SEATTLE — Work on the West Seattle Bridge is expected to begin this week, the Seattle Department of Transportation announced.
Crews will be adding carbon strips and steel cables for support after engineers discovered growing cracks in March. The work is expected to last until late October and is intended to keep it standing throughout a demolition or long-term fix.
The construction timeline conflicts with the city’s ability to perform full repairs to last up to 10 years. The city has yet to determine a long-term solution, which could include replacing the cracked bridge.
The high-rise portion of the West Seattle Bridge closed until further notice on March 23. Cracks, first spotted in 2013, have continued to grow. Further deterioration was detected recently.
Officials warned that detours around the closure won't be able to support traffic levels seen prior to the coronavirus pandemic. The bridge is the city’s busiest with an average of 100,000 vehicles and 25,000 transit riders daily before the coronavirus pandemic. The bridge's high rise closed on Monday, March 23 after inspectors found cracks rapidly growing along the center section of the bridge.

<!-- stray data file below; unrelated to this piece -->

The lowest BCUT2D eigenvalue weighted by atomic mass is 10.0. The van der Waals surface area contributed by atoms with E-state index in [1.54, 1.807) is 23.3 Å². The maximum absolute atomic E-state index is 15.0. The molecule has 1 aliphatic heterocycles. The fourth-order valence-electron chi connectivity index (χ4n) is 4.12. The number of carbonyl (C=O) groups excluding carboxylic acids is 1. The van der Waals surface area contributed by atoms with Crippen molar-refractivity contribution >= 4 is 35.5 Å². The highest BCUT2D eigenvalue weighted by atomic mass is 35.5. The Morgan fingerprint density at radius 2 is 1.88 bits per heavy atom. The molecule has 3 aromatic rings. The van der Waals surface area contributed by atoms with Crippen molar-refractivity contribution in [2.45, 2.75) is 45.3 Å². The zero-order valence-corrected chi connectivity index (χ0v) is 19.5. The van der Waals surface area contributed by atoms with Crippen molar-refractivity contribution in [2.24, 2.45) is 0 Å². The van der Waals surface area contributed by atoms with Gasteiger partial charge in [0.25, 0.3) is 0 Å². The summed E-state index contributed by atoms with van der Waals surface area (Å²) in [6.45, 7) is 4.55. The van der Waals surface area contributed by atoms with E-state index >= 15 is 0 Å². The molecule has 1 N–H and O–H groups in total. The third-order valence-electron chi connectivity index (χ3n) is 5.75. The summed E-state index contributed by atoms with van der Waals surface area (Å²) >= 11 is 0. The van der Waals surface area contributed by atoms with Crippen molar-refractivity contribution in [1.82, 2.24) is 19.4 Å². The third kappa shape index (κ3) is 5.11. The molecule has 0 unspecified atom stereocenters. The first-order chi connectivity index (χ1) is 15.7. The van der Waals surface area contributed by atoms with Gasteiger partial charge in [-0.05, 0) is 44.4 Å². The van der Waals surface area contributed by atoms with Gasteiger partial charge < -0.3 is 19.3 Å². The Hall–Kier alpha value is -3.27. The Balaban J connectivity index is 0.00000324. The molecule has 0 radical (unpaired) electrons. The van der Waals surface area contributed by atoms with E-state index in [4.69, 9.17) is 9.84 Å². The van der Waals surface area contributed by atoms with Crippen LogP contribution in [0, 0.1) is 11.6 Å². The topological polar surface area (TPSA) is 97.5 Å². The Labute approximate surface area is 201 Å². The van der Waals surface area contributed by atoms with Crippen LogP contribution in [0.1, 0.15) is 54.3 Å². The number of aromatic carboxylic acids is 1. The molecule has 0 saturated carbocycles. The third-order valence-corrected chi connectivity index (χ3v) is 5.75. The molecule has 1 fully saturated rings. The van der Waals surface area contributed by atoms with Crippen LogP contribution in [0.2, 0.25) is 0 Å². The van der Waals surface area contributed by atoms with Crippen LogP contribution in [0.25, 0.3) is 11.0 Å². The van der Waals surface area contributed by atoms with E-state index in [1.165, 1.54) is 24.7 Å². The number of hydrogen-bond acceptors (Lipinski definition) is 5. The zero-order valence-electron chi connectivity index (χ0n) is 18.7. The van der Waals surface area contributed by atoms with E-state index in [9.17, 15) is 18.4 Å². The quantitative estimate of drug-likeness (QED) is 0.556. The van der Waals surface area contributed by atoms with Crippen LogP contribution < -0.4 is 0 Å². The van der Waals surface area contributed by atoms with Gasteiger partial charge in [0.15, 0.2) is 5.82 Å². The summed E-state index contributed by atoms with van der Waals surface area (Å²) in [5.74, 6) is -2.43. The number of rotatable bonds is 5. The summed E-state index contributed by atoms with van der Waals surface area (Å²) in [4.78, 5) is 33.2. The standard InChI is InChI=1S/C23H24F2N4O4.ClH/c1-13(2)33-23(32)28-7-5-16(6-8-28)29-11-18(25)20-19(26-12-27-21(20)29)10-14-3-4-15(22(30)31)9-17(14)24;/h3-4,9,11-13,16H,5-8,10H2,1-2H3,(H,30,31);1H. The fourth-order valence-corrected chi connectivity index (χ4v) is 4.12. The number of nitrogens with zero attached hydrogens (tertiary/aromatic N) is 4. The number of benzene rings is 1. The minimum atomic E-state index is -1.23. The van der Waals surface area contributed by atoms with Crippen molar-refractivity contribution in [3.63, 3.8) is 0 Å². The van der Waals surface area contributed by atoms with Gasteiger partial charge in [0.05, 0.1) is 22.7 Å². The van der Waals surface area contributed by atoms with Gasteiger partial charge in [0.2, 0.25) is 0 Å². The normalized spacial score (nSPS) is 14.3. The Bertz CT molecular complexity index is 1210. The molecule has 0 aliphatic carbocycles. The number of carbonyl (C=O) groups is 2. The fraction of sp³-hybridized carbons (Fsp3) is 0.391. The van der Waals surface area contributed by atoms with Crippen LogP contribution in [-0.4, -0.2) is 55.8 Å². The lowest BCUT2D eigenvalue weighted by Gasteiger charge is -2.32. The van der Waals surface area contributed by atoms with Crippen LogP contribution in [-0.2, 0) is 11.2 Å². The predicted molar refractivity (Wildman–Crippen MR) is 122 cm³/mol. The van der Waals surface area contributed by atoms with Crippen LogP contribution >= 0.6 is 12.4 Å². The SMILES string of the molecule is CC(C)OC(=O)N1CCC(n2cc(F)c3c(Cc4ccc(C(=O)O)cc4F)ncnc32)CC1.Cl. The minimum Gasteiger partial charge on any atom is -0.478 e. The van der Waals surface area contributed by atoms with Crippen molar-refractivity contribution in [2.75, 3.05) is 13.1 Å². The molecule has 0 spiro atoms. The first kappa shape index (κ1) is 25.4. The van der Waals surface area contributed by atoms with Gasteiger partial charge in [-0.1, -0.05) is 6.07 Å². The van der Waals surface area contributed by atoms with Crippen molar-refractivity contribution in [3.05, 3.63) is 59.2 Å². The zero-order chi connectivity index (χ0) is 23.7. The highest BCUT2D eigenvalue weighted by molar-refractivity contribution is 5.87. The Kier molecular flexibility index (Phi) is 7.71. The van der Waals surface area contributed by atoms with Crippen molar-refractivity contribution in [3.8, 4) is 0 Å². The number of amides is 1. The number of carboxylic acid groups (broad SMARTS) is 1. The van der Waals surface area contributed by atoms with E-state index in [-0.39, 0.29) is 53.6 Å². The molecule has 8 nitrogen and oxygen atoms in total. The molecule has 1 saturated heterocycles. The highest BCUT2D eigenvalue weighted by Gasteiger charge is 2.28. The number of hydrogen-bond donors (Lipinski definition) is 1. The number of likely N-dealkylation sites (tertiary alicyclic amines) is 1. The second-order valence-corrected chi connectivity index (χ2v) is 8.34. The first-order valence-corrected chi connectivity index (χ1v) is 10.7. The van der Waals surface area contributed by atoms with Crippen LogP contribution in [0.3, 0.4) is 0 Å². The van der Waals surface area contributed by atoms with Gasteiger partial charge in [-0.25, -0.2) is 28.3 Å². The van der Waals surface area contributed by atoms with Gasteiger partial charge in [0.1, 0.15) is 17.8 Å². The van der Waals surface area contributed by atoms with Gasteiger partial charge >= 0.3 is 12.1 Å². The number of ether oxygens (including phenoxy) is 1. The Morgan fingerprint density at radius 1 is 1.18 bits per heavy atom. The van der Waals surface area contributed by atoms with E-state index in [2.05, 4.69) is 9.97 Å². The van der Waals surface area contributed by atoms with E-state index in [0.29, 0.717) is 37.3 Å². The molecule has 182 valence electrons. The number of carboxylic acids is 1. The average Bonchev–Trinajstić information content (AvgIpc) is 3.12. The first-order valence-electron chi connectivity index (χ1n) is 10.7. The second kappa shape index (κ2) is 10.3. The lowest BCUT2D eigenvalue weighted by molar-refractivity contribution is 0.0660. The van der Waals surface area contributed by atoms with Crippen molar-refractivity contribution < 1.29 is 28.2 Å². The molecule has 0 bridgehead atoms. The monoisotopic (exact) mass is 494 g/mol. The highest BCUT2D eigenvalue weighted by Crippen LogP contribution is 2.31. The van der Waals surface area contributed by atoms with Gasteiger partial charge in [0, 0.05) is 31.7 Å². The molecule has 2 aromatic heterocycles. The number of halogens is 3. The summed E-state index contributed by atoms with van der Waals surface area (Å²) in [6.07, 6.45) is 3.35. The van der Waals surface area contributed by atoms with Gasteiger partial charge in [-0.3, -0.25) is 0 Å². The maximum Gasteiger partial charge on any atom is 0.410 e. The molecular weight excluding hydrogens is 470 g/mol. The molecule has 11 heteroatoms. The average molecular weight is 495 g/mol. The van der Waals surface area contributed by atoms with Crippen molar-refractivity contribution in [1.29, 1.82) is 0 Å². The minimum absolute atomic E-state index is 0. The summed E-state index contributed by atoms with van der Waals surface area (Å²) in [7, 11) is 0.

The Seattle Department of Transportation says it's still unclear how much repairs would cost, how long they'll take, and how many lanes could be restored. Additionally, it's still unknown whether repairs would last long enough to be worthwhile.